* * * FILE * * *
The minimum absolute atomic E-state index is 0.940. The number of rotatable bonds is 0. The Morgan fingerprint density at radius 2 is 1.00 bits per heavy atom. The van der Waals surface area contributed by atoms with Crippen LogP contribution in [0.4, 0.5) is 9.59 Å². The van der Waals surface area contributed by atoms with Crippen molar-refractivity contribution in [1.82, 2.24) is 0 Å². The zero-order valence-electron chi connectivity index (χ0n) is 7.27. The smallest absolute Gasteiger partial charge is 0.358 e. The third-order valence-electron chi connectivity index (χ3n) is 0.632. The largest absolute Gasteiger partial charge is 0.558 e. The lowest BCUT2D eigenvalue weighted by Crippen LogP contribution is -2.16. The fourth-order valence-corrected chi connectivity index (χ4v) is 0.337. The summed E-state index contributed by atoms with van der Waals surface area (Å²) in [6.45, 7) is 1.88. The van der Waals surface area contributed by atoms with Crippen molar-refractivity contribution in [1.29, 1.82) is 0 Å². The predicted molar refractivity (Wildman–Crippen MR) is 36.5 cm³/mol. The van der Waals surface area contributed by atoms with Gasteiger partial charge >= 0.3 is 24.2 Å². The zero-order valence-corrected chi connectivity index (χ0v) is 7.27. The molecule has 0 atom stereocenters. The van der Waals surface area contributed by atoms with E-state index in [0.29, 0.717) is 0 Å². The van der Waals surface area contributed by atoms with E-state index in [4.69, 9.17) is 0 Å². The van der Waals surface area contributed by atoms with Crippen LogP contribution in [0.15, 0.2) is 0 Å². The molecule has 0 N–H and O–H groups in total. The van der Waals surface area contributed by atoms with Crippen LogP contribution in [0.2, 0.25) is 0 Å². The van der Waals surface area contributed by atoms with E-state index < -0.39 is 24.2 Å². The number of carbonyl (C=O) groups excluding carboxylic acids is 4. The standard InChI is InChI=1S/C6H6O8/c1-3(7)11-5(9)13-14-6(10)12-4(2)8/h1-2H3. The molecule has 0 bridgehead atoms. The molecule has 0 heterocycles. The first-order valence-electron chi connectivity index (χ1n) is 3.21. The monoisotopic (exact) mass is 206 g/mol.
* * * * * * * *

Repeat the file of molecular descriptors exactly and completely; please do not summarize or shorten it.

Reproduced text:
The minimum absolute atomic E-state index is 0.940. The number of rotatable bonds is 0. The Morgan fingerprint density at radius 2 is 1.00 bits per heavy atom. The van der Waals surface area contributed by atoms with Crippen LogP contribution in [0.4, 0.5) is 9.59 Å². The van der Waals surface area contributed by atoms with Crippen molar-refractivity contribution in [1.82, 2.24) is 0 Å². The zero-order valence-electron chi connectivity index (χ0n) is 7.27. The smallest absolute Gasteiger partial charge is 0.358 e. The third-order valence-electron chi connectivity index (χ3n) is 0.632. The largest absolute Gasteiger partial charge is 0.558 e. The lowest BCUT2D eigenvalue weighted by Crippen LogP contribution is -2.16. The fourth-order valence-corrected chi connectivity index (χ4v) is 0.337. The summed E-state index contributed by atoms with van der Waals surface area (Å²) in [6.45, 7) is 1.88. The van der Waals surface area contributed by atoms with Crippen molar-refractivity contribution in [1.29, 1.82) is 0 Å². The predicted molar refractivity (Wildman–Crippen MR) is 36.5 cm³/mol. The van der Waals surface area contributed by atoms with Gasteiger partial charge >= 0.3 is 24.2 Å². The zero-order valence-corrected chi connectivity index (χ0v) is 7.27. The molecule has 0 atom stereocenters. The van der Waals surface area contributed by atoms with E-state index in [0.29, 0.717) is 0 Å². The van der Waals surface area contributed by atoms with E-state index in [4.69, 9.17) is 0 Å². The van der Waals surface area contributed by atoms with Crippen LogP contribution in [0.15, 0.2) is 0 Å². The molecule has 0 N–H and O–H groups in total. The van der Waals surface area contributed by atoms with Crippen LogP contribution in [0.2, 0.25) is 0 Å². The van der Waals surface area contributed by atoms with E-state index < -0.39 is 24.2 Å². The number of carbonyl (C=O) groups excluding carboxylic acids is 4. The standard InChI is InChI=1S/C6H6O8/c1-3(7)11-5(9)13-14-6(10)12-4(2)8/h1-2H3. The molecule has 0 bridgehead atoms. The molecule has 0 heterocycles. The first-order valence-electron chi connectivity index (χ1n) is 3.21. The monoisotopic (exact) mass is 206 g/mol.